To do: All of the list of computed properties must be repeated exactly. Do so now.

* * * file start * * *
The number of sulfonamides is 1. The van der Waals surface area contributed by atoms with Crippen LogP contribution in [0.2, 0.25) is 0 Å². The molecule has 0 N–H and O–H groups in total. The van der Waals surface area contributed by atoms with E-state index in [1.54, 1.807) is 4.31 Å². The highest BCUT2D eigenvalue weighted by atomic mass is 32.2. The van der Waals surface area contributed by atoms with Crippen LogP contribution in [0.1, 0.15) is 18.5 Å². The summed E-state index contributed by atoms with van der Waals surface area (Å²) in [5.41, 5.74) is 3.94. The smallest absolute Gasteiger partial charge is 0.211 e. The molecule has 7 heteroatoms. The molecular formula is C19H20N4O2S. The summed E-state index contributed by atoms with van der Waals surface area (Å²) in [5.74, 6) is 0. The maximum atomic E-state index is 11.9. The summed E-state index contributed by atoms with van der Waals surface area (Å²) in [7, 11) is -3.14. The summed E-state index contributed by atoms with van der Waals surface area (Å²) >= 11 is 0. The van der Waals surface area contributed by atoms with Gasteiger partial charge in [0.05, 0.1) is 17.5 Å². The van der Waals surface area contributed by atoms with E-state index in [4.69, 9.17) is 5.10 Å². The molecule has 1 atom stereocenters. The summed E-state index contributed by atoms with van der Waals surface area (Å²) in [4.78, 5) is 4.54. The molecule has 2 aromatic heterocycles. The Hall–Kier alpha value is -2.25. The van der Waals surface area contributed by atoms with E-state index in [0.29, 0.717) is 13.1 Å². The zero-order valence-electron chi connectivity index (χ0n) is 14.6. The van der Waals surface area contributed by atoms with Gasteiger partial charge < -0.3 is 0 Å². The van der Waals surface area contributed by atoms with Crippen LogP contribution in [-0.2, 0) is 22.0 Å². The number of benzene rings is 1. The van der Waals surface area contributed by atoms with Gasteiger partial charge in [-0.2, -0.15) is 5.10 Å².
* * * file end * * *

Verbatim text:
The number of sulfonamides is 1. The van der Waals surface area contributed by atoms with Crippen LogP contribution in [0.2, 0.25) is 0 Å². The molecule has 0 N–H and O–H groups in total. The van der Waals surface area contributed by atoms with E-state index in [1.54, 1.807) is 4.31 Å². The highest BCUT2D eigenvalue weighted by atomic mass is 32.2. The van der Waals surface area contributed by atoms with Crippen LogP contribution in [0.1, 0.15) is 18.5 Å². The summed E-state index contributed by atoms with van der Waals surface area (Å²) in [5.41, 5.74) is 3.94. The smallest absolute Gasteiger partial charge is 0.211 e. The molecule has 7 heteroatoms. The molecular formula is C19H20N4O2S. The summed E-state index contributed by atoms with van der Waals surface area (Å²) in [5.74, 6) is 0. The maximum atomic E-state index is 11.9. The summed E-state index contributed by atoms with van der Waals surface area (Å²) in [7, 11) is -3.14. The summed E-state index contributed by atoms with van der Waals surface area (Å²) >= 11 is 0. The van der Waals surface area contributed by atoms with Gasteiger partial charge in [0.05, 0.1) is 17.5 Å². The van der Waals surface area contributed by atoms with E-state index in [4.69, 9.17) is 5.10 Å². The molecule has 1 atom stereocenters. The summed E-state index contributed by atoms with van der Waals surface area (Å²) in [4.78, 5) is 4.54. The molecule has 2 aromatic heterocycles. The Hall–Kier alpha value is -2.25. The van der Waals surface area contributed by atoms with E-state index in [0.29, 0.717) is 13.1 Å². The zero-order valence-electron chi connectivity index (χ0n) is 14.6. The van der Waals surface area contributed by atoms with Gasteiger partial charge < -0.3 is 0 Å². The van der Waals surface area contributed by atoms with Crippen LogP contribution in [-0.2, 0) is 22.0 Å². The number of benzene rings is 1. The van der Waals surface area contributed by atoms with Gasteiger partial charge in [-0.2, -0.15) is 5.10 Å².